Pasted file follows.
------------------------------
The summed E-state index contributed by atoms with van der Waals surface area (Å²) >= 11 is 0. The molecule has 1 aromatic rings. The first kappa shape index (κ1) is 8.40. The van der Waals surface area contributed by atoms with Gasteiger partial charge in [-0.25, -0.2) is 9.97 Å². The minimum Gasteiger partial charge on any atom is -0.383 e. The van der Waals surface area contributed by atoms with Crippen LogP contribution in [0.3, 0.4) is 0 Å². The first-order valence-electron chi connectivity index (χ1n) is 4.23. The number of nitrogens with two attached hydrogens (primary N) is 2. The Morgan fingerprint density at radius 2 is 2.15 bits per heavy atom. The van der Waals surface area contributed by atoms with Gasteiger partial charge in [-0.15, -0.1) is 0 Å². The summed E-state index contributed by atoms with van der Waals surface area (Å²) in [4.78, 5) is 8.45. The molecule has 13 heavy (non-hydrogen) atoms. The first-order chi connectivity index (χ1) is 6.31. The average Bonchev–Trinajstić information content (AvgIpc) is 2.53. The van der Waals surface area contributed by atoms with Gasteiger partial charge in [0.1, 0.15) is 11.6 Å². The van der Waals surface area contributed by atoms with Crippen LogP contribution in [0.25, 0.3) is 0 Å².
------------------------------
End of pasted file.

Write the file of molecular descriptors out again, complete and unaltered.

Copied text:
The summed E-state index contributed by atoms with van der Waals surface area (Å²) >= 11 is 0. The molecule has 1 aromatic rings. The first kappa shape index (κ1) is 8.40. The van der Waals surface area contributed by atoms with Gasteiger partial charge in [-0.25, -0.2) is 9.97 Å². The minimum Gasteiger partial charge on any atom is -0.383 e. The van der Waals surface area contributed by atoms with Crippen LogP contribution in [0.3, 0.4) is 0 Å². The first-order valence-electron chi connectivity index (χ1n) is 4.23. The number of nitrogens with two attached hydrogens (primary N) is 2. The Morgan fingerprint density at radius 2 is 2.15 bits per heavy atom. The van der Waals surface area contributed by atoms with Gasteiger partial charge in [-0.15, -0.1) is 0 Å². The summed E-state index contributed by atoms with van der Waals surface area (Å²) in [4.78, 5) is 8.45. The molecule has 13 heavy (non-hydrogen) atoms. The first-order chi connectivity index (χ1) is 6.31. The average Bonchev–Trinajstić information content (AvgIpc) is 2.53. The van der Waals surface area contributed by atoms with Gasteiger partial charge in [0.1, 0.15) is 11.6 Å². The van der Waals surface area contributed by atoms with Crippen LogP contribution in [0.25, 0.3) is 0 Å².